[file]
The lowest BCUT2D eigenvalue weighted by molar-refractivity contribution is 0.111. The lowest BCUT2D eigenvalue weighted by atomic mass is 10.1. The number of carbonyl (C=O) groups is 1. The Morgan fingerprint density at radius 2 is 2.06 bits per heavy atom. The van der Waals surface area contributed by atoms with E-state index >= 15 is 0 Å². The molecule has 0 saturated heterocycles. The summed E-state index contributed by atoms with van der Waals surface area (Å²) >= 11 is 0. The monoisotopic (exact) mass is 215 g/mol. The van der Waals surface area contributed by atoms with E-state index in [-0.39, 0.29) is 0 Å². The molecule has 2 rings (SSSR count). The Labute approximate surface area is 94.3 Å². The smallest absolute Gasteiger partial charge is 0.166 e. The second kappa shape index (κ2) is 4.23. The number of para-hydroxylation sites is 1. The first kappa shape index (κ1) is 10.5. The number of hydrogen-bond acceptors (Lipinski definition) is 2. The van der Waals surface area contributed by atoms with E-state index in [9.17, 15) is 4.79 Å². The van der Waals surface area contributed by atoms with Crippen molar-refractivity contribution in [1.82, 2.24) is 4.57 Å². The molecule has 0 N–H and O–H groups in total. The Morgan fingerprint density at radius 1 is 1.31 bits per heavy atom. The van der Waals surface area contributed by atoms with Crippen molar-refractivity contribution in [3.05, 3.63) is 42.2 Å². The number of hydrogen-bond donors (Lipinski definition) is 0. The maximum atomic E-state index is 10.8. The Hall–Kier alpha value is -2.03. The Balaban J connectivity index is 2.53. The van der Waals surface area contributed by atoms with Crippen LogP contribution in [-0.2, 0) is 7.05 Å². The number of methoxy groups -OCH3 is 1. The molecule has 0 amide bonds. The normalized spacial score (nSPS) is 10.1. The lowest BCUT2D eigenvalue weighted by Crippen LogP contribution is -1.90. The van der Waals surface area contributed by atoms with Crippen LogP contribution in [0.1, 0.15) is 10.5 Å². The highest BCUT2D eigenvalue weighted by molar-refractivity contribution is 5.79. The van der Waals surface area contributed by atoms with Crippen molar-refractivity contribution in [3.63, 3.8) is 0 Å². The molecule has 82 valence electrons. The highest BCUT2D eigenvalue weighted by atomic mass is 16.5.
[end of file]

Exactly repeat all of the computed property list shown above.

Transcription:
The lowest BCUT2D eigenvalue weighted by molar-refractivity contribution is 0.111. The lowest BCUT2D eigenvalue weighted by atomic mass is 10.1. The number of carbonyl (C=O) groups is 1. The Morgan fingerprint density at radius 2 is 2.06 bits per heavy atom. The van der Waals surface area contributed by atoms with E-state index >= 15 is 0 Å². The molecule has 0 saturated heterocycles. The summed E-state index contributed by atoms with van der Waals surface area (Å²) >= 11 is 0. The monoisotopic (exact) mass is 215 g/mol. The van der Waals surface area contributed by atoms with E-state index in [-0.39, 0.29) is 0 Å². The molecule has 2 rings (SSSR count). The Labute approximate surface area is 94.3 Å². The smallest absolute Gasteiger partial charge is 0.166 e. The second kappa shape index (κ2) is 4.23. The number of para-hydroxylation sites is 1. The first kappa shape index (κ1) is 10.5. The number of hydrogen-bond acceptors (Lipinski definition) is 2. The van der Waals surface area contributed by atoms with E-state index in [9.17, 15) is 4.79 Å². The van der Waals surface area contributed by atoms with Crippen molar-refractivity contribution in [1.82, 2.24) is 4.57 Å². The molecule has 0 N–H and O–H groups in total. The Morgan fingerprint density at radius 1 is 1.31 bits per heavy atom. The van der Waals surface area contributed by atoms with Crippen molar-refractivity contribution in [3.05, 3.63) is 42.2 Å². The number of hydrogen-bond donors (Lipinski definition) is 0. The maximum atomic E-state index is 10.8. The Hall–Kier alpha value is -2.03. The Balaban J connectivity index is 2.53. The van der Waals surface area contributed by atoms with Crippen LogP contribution in [-0.2, 0) is 7.05 Å². The number of methoxy groups -OCH3 is 1. The molecule has 0 amide bonds. The normalized spacial score (nSPS) is 10.1. The lowest BCUT2D eigenvalue weighted by Crippen LogP contribution is -1.90. The van der Waals surface area contributed by atoms with Crippen LogP contribution in [0.1, 0.15) is 10.5 Å². The highest BCUT2D eigenvalue weighted by molar-refractivity contribution is 5.79. The van der Waals surface area contributed by atoms with Crippen molar-refractivity contribution in [3.63, 3.8) is 0 Å². The molecule has 82 valence electrons. The highest BCUT2D eigenvalue weighted by atomic mass is 16.5.